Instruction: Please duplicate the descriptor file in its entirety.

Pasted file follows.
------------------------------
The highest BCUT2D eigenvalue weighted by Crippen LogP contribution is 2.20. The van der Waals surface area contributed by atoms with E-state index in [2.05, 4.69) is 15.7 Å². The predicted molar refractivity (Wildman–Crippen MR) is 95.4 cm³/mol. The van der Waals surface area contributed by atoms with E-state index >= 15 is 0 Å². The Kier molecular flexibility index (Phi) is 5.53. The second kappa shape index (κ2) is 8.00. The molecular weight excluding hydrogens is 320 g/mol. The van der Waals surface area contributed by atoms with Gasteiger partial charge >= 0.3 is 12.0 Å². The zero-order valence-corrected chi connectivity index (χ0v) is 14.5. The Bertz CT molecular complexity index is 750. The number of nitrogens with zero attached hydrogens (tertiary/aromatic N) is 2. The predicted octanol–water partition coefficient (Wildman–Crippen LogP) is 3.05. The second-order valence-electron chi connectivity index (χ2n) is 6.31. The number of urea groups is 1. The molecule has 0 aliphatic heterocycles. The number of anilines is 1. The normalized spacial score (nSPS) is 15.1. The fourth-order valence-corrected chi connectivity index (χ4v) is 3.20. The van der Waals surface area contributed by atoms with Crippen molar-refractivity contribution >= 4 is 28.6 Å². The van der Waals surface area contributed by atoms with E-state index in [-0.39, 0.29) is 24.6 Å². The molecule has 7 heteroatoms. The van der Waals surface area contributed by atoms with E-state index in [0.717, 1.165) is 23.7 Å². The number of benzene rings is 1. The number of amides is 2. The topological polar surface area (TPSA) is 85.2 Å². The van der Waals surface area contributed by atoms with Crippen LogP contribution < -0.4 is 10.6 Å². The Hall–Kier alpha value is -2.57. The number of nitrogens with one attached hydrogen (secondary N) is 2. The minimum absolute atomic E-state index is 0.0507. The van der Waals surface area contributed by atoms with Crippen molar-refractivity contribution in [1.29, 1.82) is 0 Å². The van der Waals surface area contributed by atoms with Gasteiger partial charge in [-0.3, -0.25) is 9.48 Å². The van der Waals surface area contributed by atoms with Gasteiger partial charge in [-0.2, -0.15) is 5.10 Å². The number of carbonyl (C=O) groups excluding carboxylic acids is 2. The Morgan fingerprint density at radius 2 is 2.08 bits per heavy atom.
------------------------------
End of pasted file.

The highest BCUT2D eigenvalue weighted by Crippen LogP contribution is 2.20. The van der Waals surface area contributed by atoms with E-state index in [2.05, 4.69) is 15.7 Å². The predicted molar refractivity (Wildman–Crippen MR) is 95.4 cm³/mol. The van der Waals surface area contributed by atoms with E-state index >= 15 is 0 Å². The Kier molecular flexibility index (Phi) is 5.53. The second kappa shape index (κ2) is 8.00. The molecular weight excluding hydrogens is 320 g/mol. The van der Waals surface area contributed by atoms with Gasteiger partial charge >= 0.3 is 12.0 Å². The zero-order valence-corrected chi connectivity index (χ0v) is 14.5. The Bertz CT molecular complexity index is 750. The number of nitrogens with zero attached hydrogens (tertiary/aromatic N) is 2. The predicted octanol–water partition coefficient (Wildman–Crippen LogP) is 3.05. The second-order valence-electron chi connectivity index (χ2n) is 6.31. The number of urea groups is 1. The molecule has 0 aliphatic heterocycles. The number of anilines is 1. The normalized spacial score (nSPS) is 15.1. The fourth-order valence-corrected chi connectivity index (χ4v) is 3.20. The van der Waals surface area contributed by atoms with Crippen molar-refractivity contribution >= 4 is 28.6 Å². The van der Waals surface area contributed by atoms with E-state index in [-0.39, 0.29) is 24.6 Å². The molecule has 7 heteroatoms. The van der Waals surface area contributed by atoms with E-state index in [0.717, 1.165) is 23.7 Å². The number of benzene rings is 1. The number of amides is 2. The topological polar surface area (TPSA) is 85.2 Å². The van der Waals surface area contributed by atoms with Crippen LogP contribution < -0.4 is 10.6 Å². The Hall–Kier alpha value is -2.57. The number of nitrogens with one attached hydrogen (secondary N) is 2. The minimum absolute atomic E-state index is 0.0507. The van der Waals surface area contributed by atoms with Crippen molar-refractivity contribution in [1.29, 1.82) is 0 Å². The van der Waals surface area contributed by atoms with Gasteiger partial charge in [-0.3, -0.25) is 9.48 Å². The van der Waals surface area contributed by atoms with Gasteiger partial charge in [-0.2, -0.15) is 5.10 Å². The number of carbonyl (C=O) groups excluding carboxylic acids is 2. The Morgan fingerprint density at radius 2 is 2.08 bits per heavy atom.